It’s been a long week, I’ve learnt a lot, but I’m exhausted. Honestly there is a lot I’d like to say in this post, but I’m feeling the ‘catch-up’. The ‘catch-up’ is that point in the week (which can occur at any time) when you realise how tired you actually are. Generally it is a delayed realisation, as one finds themselves far too busy to even consider the possibility that they are fatigued.
We all suffer from the ‘catch-up’ from time to time, and we all have our own ways of coping with it. Quite often the best way to get through this is by sleeping, simply shutting off and having one massive snooze to compensate for the growing deficit of lost hours. Another way to ride out the ‘catch-up’ is by taking a break or two; taking it easy and keeping things simple can recharge the batteries just as effectively.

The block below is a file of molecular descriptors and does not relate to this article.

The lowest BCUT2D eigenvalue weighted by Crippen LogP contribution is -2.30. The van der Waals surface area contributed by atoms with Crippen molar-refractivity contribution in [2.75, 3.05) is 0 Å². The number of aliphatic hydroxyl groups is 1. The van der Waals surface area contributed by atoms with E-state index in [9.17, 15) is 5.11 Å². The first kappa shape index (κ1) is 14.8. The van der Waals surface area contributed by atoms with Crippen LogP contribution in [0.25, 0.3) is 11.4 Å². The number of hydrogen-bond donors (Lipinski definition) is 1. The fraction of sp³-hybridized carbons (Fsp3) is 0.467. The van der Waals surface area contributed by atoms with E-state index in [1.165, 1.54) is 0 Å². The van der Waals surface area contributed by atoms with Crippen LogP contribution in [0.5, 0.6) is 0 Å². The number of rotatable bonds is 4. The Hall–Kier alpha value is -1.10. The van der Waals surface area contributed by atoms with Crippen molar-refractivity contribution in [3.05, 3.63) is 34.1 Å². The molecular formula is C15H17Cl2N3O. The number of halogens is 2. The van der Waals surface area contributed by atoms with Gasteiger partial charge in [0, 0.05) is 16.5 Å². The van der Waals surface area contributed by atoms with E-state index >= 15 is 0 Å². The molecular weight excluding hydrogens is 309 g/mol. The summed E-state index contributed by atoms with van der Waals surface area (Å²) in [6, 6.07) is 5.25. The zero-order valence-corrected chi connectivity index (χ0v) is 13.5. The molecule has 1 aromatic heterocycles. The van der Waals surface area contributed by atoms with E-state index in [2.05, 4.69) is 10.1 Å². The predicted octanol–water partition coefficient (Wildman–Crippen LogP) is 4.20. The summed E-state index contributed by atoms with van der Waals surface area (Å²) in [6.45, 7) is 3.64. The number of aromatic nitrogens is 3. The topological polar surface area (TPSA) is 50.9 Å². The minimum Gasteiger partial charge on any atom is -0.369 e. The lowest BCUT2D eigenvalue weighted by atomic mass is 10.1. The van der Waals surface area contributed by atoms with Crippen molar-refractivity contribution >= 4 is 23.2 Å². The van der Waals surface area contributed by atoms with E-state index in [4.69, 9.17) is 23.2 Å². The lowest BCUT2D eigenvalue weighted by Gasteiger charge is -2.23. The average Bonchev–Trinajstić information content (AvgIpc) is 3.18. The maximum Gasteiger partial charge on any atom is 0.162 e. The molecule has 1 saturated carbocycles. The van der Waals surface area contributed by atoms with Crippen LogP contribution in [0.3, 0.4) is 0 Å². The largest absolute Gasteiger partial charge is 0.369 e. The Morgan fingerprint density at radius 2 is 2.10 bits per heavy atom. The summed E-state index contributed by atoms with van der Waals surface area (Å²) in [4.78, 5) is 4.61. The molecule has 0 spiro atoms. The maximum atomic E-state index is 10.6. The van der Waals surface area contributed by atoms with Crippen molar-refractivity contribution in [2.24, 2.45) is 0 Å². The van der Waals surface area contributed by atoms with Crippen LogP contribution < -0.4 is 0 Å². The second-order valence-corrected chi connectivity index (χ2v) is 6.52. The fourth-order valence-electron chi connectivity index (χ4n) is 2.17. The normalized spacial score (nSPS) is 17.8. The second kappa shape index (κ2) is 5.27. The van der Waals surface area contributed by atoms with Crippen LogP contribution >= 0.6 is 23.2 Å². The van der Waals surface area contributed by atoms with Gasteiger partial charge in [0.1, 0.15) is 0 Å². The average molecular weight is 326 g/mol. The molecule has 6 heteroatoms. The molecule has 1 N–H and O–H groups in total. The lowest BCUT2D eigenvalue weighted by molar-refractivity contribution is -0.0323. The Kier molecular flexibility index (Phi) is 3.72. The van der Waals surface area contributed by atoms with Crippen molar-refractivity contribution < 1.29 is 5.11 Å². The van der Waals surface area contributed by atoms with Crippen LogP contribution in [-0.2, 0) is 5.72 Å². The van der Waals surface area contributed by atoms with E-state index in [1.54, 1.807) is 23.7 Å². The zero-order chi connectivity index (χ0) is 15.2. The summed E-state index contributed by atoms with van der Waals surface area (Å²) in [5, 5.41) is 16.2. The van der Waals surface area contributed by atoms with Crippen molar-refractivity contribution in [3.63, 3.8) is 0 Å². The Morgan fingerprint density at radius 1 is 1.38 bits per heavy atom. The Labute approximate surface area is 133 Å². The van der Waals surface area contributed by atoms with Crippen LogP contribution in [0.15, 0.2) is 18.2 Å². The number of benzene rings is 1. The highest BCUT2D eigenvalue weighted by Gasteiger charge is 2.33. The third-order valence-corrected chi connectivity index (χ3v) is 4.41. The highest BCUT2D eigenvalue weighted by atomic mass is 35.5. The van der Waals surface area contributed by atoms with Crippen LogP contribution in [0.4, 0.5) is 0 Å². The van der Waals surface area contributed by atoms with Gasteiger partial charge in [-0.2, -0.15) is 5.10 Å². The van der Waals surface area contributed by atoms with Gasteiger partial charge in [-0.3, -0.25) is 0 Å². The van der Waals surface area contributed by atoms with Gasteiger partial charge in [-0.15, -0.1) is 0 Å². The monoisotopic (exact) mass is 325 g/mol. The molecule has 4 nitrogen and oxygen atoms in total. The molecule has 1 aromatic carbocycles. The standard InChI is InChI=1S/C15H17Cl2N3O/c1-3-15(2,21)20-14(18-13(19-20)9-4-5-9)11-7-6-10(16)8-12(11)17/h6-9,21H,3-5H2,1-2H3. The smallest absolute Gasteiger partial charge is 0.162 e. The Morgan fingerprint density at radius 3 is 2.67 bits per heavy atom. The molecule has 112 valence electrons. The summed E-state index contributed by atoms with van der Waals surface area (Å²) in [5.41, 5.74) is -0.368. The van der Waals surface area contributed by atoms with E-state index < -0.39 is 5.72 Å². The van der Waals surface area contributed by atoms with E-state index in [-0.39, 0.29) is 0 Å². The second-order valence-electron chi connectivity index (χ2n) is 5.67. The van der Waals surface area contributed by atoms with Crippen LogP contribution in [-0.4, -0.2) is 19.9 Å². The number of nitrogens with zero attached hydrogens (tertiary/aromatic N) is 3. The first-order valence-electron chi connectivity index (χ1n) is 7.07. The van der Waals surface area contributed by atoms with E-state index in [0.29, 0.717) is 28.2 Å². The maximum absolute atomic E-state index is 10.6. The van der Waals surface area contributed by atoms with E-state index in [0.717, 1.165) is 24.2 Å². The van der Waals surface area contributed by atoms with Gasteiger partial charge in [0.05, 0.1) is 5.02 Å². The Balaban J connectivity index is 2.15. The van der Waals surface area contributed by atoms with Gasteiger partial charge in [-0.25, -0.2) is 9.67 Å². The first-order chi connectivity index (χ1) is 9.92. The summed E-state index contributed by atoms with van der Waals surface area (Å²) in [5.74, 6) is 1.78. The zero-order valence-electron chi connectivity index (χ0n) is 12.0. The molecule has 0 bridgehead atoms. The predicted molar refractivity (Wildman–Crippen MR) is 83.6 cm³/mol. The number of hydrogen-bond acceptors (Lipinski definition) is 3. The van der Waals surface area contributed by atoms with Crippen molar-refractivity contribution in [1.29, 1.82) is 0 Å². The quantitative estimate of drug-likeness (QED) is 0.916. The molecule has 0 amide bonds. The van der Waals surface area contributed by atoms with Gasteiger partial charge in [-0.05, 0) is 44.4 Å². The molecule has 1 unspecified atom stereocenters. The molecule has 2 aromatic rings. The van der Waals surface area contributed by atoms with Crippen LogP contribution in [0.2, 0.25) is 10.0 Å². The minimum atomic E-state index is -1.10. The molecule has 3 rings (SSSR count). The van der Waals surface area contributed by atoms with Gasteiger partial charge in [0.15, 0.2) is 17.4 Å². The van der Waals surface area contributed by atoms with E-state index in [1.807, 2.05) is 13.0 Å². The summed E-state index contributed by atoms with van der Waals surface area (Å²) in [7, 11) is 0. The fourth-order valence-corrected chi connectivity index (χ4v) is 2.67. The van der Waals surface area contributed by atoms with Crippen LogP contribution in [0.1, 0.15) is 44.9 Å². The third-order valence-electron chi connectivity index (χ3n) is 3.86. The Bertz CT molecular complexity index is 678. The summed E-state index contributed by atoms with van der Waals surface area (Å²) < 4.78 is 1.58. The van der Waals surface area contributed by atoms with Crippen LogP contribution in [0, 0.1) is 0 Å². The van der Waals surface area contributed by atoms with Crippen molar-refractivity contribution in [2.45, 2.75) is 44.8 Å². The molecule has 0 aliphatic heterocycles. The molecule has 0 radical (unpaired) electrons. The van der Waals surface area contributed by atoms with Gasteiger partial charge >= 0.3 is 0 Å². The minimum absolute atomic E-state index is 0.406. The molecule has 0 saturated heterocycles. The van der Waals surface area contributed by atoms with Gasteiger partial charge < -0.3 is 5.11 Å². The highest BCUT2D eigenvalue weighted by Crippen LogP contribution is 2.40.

But, sometimes we find ourselves in situations where we are too preoccupied with the pressing schedule to quell the ‘catch-up’. I think I speak for all of us when I say it can be too easy to just keep going, to keep telling yourself “I’ll ease up later”. There are those situations where rest is rather low down on the list of priorities; for instance (in my case) there is still one talk (at the Hay Festival) left to see, and several write-ups I’d like to finish before I take a break.
The problem with this ‘catch-up’ is it is always hovering around somewhere, and if you don’t see to it then it will ruin your day. You see, fatigue can reach a point where you are beyond being physically tired, leading you to believe that you are in-fact fine.
currently I do not feel tired, but I do feel unusually distracted, I am struggling to put sentences together and everything seems to get on my nerves. There was nothing wrong about today, but the ‘catch-up’ made me so fed-up it didn’t seem that way.